Sacred and secular: The place of public funerals in the immigrant life of American Jews

  • Arthur Aryeh Goren


Immigrant Life 
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  1. 1.
    For Revel see,New York Times, 3 December 1940; 4 December 1940; Aaron Rothkoff, Bernard Revel,Builder of American Jewish Orthodoxy (Philadelphia: Jewish Publication Society, 1972), 221–23; for Brandeis see,New York Times, 8 October 1941; Alpheus Thomas Mason,Brandeis: A Freeman's Life (New York: Viking Press, 1946), 637–38.Google Scholar
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    Two studies of public funerals deserve mention: Leonard Dinnerstein, “The Funeral of Jacob Joseph,” inAnti-Semitism in American History, ed. David A. Gerber (Urbana, Ill.: University of Illinois Press, 1986), 275–301, and Ellen Kellman, “Sholem Aleichem's Funeral (New York, 1916): The Making of a National Pageant,”YIVO Annual 20 (1991): 277–304. Dinnerstein focuses on the riot that marred the funeral in the context of police brutality, ethnic group relations, anti-semitism, and municipal reform politics. Kellman's study pays meticulous attention to the funeral as cultural and social event and places it firmly within the context of communal politics.Google Scholar
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    Yiddishes Tageblat, 29 July 1902;Yiddishes Tageblat, 31 July 1902; TheNew York Times reported that many prosperous Jews “vied with each other in their efforts to secure in advance the right to bed buried near him in the cemetery,” one merchant offering $5,000 to the Beth Hamidrash Hagadol which had won the right to bury Rabbi Joseph in its cemetery. The offer was rejected (29 July 1902). Karp writes that the Beth Hamidrash Hagadol won the rights by promising the widow $1,500 and a $15 monthly stipend. Publications of theAmerican Jewish Historical Society 44 (March): 180–81.Google Scholar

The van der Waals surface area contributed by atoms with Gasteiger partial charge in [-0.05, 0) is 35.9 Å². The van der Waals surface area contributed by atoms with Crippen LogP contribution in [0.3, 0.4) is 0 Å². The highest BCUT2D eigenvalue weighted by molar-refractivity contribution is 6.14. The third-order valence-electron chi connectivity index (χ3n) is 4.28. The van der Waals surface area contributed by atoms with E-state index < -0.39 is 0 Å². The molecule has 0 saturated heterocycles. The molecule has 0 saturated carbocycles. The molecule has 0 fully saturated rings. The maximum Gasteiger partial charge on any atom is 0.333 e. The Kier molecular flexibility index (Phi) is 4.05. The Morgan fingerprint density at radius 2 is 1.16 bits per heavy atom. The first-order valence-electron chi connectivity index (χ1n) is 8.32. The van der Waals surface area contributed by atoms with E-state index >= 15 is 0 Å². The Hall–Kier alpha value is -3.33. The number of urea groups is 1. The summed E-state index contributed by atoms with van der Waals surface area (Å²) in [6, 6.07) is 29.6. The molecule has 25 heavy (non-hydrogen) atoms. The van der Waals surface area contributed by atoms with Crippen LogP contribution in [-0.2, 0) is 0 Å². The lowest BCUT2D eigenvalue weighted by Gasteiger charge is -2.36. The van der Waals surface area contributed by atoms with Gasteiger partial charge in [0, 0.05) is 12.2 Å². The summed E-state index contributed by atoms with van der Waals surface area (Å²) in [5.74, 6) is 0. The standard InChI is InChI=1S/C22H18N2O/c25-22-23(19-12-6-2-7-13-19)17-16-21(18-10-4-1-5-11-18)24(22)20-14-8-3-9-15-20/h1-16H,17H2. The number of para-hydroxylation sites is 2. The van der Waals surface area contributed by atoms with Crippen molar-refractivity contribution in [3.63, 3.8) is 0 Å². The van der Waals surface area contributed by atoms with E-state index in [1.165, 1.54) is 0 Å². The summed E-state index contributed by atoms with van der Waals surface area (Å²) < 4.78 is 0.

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    See, for example, the warm tribute by Bernard G. Richards, a centerist Zionist active in the cultural life of the lower East Side (American Hebrew, vol. 84 [18 June 1909]: 172–73), and the critique of Gordin's dramatic work by Louis Lipsky, the Zionist, publicist and theater critic, ibid, 192–93. Kellman has made the point that popular Yiddish authors were often regarded as “national figures” and their funerals well attended. Kellman mentions the funerals of Nokhum Mayer Shaikevich-Shomer (1905), Gordin (1909) and Eliakum Zunser (1913). See Kellman,YIVO Annual 20: 303.Google Scholar
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    Morgen Zhurnal, 14 June 1909;Morgen Zhurnal, 13 June 1909. The issues of the YiddishesTageblat are missing for the dates under consideration in the microfilm runs held by the main Jewish research libraries. There are photographs of exposed bodies of Jewish dead. In nearly all cases, they are of pogrom victims and were taken for use as evidence or for propaganda purposes. See Zvi Gitelman,A Century of Ambivalence: The Jews of Russia and the Soviet Union, 1881 to the Present (New York: Schocken, 1988), 22, 30–31, 111. Gitleman does bring a photograph of the dead wife of a wealthy Jewish merchant in Siberia and notes in the caption the “combined Christian customs, such as the flowers and candles shown here, with their Jewish beliefs” (p. 85).Google Scholar
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    Leon Stein,The Triangle Fire (Philadelphia: J.B. Lippincott Co., 1962) is a detailed account of the fire and its aftermath. See also Charlotte Baum, Paula Hyman and Sonya Michel,The Jewish Woman in America (New York: Dial Press, 1976), 148–53.Google Scholar
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    New York Times, 6 April 1911;Forverts, 6 April 1911; Stein,Triangle Fire, 149, 153–55. With unintentional irony, a historian of cemeteries comments on the monument marking the burial of the unidentified victims: “Though the memorial to the unidentified victims of the Triangle Factory Shirtwaist fire which stands in an empty field in Evergreen Cemetery, Brooklyn, is not lettered in Hebrew (and does not, for that matter, in any other fashion indicate the ethnicity of those it commemorates), it remains as a monument to the early twentieth century Jewish experience in America.” Roberta Halporn, “American Jewish Cemeteries: A Mirror of History,”Ethnicity and the American Cemetery, ed. Richard E. Meyer (Bowling Green, OH: Bowling Green State University Popular Press, 1993), 143. For a photograph of the memorial see ibid., 146.Google Scholar
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Copyright information

© Haifa University Press 1994

Authors and Affiliations

  • Arthur Aryeh Goren
    • 1
  1. 1.Columbia University The Hebrew University of JerusalemIsrael

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